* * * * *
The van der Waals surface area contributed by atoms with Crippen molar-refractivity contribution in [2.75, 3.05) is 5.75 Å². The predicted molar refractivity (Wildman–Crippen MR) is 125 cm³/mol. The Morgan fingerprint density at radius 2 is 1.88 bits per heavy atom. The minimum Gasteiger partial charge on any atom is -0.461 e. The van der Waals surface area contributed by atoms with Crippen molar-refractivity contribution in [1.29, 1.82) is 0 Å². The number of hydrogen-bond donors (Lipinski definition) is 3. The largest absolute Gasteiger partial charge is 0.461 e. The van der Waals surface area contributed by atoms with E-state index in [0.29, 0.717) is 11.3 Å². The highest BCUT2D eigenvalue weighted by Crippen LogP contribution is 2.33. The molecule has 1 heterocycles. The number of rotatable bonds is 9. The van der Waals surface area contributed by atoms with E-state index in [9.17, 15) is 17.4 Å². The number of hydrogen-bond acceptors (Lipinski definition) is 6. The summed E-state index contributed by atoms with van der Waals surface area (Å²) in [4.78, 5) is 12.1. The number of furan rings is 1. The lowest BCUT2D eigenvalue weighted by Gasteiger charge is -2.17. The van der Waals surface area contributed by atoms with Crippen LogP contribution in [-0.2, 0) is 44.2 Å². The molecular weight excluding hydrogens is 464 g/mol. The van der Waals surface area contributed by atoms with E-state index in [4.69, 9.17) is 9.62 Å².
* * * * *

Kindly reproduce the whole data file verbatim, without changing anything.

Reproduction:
The van der Waals surface area contributed by atoms with Crippen molar-refractivity contribution in [2.75, 3.05) is 5.75 Å². The predicted molar refractivity (Wildman–Crippen MR) is 125 cm³/mol. The Morgan fingerprint density at radius 2 is 1.88 bits per heavy atom. The minimum Gasteiger partial charge on any atom is -0.461 e. The van der Waals surface area contributed by atoms with Crippen molar-refractivity contribution in [1.29, 1.82) is 0 Å². The number of hydrogen-bond donors (Lipinski definition) is 3. The largest absolute Gasteiger partial charge is 0.461 e. The van der Waals surface area contributed by atoms with E-state index in [0.29, 0.717) is 11.3 Å². The highest BCUT2D eigenvalue weighted by Crippen LogP contribution is 2.33. The molecule has 1 heterocycles. The number of rotatable bonds is 9. The van der Waals surface area contributed by atoms with E-state index in [9.17, 15) is 17.4 Å². The number of hydrogen-bond acceptors (Lipinski definition) is 6. The summed E-state index contributed by atoms with van der Waals surface area (Å²) in [4.78, 5) is 12.1. The number of furan rings is 1. The lowest BCUT2D eigenvalue weighted by Gasteiger charge is -2.17. The van der Waals surface area contributed by atoms with Crippen LogP contribution in [-0.2, 0) is 44.2 Å². The molecular weight excluding hydrogens is 464 g/mol. The van der Waals surface area contributed by atoms with E-state index in [4.69, 9.17) is 9.62 Å².